MOMU’S BIRDS OF PARADISE


It’s said that when you find a feather it’s an angel trying to communicate with you. Dreaming about feathers signifies a life of comfort and warmth. And no matter religious and political beliefs, most people would agree that there’s something magical about feathers. Their often impressive colors, their function and what they signify are all appealing factors. So appealing that designers have used them for centuries. This Thursday, Antwerp-based Mode Museum pays a tribute to those designers with a new exhibition named Birds of Paradise.

We’ve met up with MoMu curator Karen Van Godtsenhoven to discuss fashion designers’ relationship with what is meant to be the most complex structure of the integumentary system—feathers.

Lars Byrresen Petersen: No matter what fashion week you attend, there’s always one collection that features feathers. When did feathers become part of fashion?

Karen Van Godtsenhoven: They date back even a few centuries: in the 16th century Elisabeth I wore feather fans and accessories, and also the Victorians in the 19th century showed off their exotic feather accessories as signs of wealth and opulence. Feathers were a status symbol at the English and French courts, and throughout the 20Th and 21st centuries they remain a status symbol of elegance and wealth. Especially the 1920s (boas), 1960s (feather coats) and 1980s-90s (power dressing) saw a lot of feather revivals and new uses and interpretations of feathers in fashion.

LBP: Where do you think fashion’s affection for feathers come from?

KVG: Because of the great variety in birds, very different feathers exist that can serve different expressions and purposes in fashion: their versatility makes them popular, as well as their reaction to air (mobility), movement and elegance. The rarity and beauty of exotic birds is also something that gets transposed to women wearing feathers: with our title Birds of Paradise we don’t just mean the bird but also the women wearing feather dresses. The image of the woman as a bird (femme oiseau) goes back to romanticism: the bird was seen as a beautiful, innocent and free creature, so that idea also lives on in fashion. Nowadays, of course, feathers also have an erotic symbolism and can be used to create a ‘femme fatale’.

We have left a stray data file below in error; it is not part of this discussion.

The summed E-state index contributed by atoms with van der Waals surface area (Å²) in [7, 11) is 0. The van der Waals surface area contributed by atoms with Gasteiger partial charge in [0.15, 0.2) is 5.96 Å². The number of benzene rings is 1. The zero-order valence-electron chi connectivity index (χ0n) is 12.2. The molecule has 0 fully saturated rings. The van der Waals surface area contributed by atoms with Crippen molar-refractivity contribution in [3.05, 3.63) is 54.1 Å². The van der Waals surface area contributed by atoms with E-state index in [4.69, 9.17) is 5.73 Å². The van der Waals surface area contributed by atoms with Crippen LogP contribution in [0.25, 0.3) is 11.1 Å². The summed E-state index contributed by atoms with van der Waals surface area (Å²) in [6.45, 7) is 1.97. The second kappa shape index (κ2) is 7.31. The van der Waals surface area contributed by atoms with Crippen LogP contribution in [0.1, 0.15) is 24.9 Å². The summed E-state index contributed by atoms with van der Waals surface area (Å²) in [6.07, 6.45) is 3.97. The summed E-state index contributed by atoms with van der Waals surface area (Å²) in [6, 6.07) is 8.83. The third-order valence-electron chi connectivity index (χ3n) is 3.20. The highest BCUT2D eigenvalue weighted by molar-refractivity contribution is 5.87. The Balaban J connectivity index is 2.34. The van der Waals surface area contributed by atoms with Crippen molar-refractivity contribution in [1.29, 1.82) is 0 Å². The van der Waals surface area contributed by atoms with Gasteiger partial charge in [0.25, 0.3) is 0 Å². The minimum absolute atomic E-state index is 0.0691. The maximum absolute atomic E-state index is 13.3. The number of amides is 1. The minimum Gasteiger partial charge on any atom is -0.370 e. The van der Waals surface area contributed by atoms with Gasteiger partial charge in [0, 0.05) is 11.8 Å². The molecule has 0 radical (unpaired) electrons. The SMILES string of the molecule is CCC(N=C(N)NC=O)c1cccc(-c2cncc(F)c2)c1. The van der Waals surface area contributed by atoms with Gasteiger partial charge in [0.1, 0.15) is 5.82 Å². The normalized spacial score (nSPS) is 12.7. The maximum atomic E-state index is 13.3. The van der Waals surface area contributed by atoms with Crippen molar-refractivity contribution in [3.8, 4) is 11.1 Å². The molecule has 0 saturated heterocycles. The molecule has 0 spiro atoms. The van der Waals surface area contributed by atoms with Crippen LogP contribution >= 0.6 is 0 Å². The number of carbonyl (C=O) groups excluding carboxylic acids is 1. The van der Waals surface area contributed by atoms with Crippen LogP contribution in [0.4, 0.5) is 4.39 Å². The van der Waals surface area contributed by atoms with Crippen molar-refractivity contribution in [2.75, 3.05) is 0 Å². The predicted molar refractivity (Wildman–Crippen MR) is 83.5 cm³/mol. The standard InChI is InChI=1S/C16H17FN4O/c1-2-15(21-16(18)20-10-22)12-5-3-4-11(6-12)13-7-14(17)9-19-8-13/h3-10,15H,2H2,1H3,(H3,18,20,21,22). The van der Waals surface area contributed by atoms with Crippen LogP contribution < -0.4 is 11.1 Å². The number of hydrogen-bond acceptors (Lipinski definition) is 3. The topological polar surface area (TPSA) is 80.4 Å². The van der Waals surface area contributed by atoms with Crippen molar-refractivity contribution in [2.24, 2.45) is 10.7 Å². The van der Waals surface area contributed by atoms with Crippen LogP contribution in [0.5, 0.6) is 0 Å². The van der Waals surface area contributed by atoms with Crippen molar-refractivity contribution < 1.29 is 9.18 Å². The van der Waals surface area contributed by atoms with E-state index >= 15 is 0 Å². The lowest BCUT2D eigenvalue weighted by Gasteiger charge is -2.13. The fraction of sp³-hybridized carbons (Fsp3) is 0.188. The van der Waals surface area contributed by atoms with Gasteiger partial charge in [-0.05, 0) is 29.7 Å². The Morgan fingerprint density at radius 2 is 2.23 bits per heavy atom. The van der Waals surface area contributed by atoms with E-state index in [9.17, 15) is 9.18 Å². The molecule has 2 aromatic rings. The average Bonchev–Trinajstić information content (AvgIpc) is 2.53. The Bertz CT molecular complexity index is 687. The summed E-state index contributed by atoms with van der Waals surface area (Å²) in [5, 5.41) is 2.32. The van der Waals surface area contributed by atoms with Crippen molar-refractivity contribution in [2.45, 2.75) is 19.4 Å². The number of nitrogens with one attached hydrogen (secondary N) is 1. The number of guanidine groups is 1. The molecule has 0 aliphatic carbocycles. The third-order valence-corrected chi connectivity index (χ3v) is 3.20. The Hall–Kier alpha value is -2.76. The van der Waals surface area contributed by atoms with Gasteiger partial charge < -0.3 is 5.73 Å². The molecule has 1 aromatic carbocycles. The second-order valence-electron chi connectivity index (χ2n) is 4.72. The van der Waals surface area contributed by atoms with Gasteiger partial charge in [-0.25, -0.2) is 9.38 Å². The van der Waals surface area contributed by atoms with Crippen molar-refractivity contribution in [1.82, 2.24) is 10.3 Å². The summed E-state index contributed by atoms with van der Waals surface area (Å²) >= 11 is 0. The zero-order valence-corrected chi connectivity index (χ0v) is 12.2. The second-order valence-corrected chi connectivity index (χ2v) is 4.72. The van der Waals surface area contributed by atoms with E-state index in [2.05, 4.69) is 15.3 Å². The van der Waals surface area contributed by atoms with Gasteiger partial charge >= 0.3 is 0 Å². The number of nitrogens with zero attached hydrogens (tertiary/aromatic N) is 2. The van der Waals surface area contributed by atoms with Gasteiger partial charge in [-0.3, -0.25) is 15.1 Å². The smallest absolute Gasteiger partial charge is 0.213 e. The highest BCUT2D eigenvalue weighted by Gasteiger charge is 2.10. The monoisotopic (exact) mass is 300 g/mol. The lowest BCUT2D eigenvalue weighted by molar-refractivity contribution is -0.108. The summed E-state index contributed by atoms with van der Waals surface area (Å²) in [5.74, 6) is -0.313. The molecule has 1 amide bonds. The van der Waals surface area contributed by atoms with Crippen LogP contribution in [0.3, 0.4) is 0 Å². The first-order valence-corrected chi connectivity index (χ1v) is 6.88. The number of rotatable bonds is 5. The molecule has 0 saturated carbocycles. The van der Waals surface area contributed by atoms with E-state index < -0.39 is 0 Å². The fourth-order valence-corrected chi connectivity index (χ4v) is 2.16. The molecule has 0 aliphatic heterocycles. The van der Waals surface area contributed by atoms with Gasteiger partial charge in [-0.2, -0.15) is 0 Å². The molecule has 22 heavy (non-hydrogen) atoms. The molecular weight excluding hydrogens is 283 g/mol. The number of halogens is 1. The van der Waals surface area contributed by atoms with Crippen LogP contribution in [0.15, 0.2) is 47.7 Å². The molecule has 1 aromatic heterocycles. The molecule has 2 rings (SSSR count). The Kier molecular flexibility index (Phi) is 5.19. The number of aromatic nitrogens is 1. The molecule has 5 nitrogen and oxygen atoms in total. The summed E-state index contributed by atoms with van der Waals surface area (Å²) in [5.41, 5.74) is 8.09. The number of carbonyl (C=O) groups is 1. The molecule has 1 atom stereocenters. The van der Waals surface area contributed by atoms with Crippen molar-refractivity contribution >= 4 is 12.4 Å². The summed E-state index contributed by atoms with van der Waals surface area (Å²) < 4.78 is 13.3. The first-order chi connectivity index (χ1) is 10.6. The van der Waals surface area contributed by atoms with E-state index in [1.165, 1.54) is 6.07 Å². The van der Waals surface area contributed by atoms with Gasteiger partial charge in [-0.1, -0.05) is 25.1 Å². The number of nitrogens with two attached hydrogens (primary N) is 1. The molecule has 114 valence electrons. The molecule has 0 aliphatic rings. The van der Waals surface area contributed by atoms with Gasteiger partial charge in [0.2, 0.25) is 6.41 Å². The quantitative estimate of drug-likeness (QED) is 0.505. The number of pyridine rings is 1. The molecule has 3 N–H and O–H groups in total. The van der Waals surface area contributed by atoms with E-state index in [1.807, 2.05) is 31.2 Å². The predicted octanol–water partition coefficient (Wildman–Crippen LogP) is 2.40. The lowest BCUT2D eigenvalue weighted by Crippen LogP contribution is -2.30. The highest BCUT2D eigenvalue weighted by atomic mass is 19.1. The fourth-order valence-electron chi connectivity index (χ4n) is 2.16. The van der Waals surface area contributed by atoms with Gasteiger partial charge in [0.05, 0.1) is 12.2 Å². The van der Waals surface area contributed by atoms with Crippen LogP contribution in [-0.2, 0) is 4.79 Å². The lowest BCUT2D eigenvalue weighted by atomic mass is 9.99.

LBP: Both feathers and fashion signal something that’s always in motion, is that the connection?

KVG: This is a nice way of putting it. There is certainly something to say about mobility, elegance, lightness, fragility and rarity that connect feathers with fashion.

LBP: What designers would you describe as masters of feathers?

KVG: Different designers did different things with them. There are a lot of feather masters who showed their characteristics through their use of feathers: Coco Chanel used very graphic heron feathers, so called aigrettes, as a sign of modernism. Dior used dyed feathers on accessories as a sign of elegance and femininity. And Cristobal Balenciaga made bold voluminous and abstract feathered shapes that were very avant-gardistic and opulent. To Yves Saint Laurent feathers signified liberty, and today many designers like Alexander McQueen/ Sarah Burton, but also Raf Simons at Dior and Ann Demeulemeester use a lot of feathers in their work, in varied techniques and shapes.

LBP: Briefly describe the exhibition and how it’s been built…

KVG: Because feathers attract a lot of dust and are very fragile, we chose to make a kind of glass case that look very airy and protect the feathers, so you can also come very close to the pieces. The buildup looks a bit like greenhouses or bird cages in glass that are put in the museum. Very bright and quiet, we didn’t use very strong colors but soft palettes because the clothes are eye-catching enough by themselves.

LBP: What’s your favorite item in the exhibition?

KVG: Tough call. The YSL and McQueen silhouettes are so dramatic and powerful. Ann Demeulemeester’s pigeon and rooster feathers are very beautiful in their simplicity and poetry. These silhouettes all really have an emotional impact on me. If I have to choose, the silhouette with the pigeon feather bustier from Ann Demeulemeester s first show of 1992. Kirsten Owen wore it on the catwalk and it became immediately a very iconic feathered Ann Demeulemeester look.

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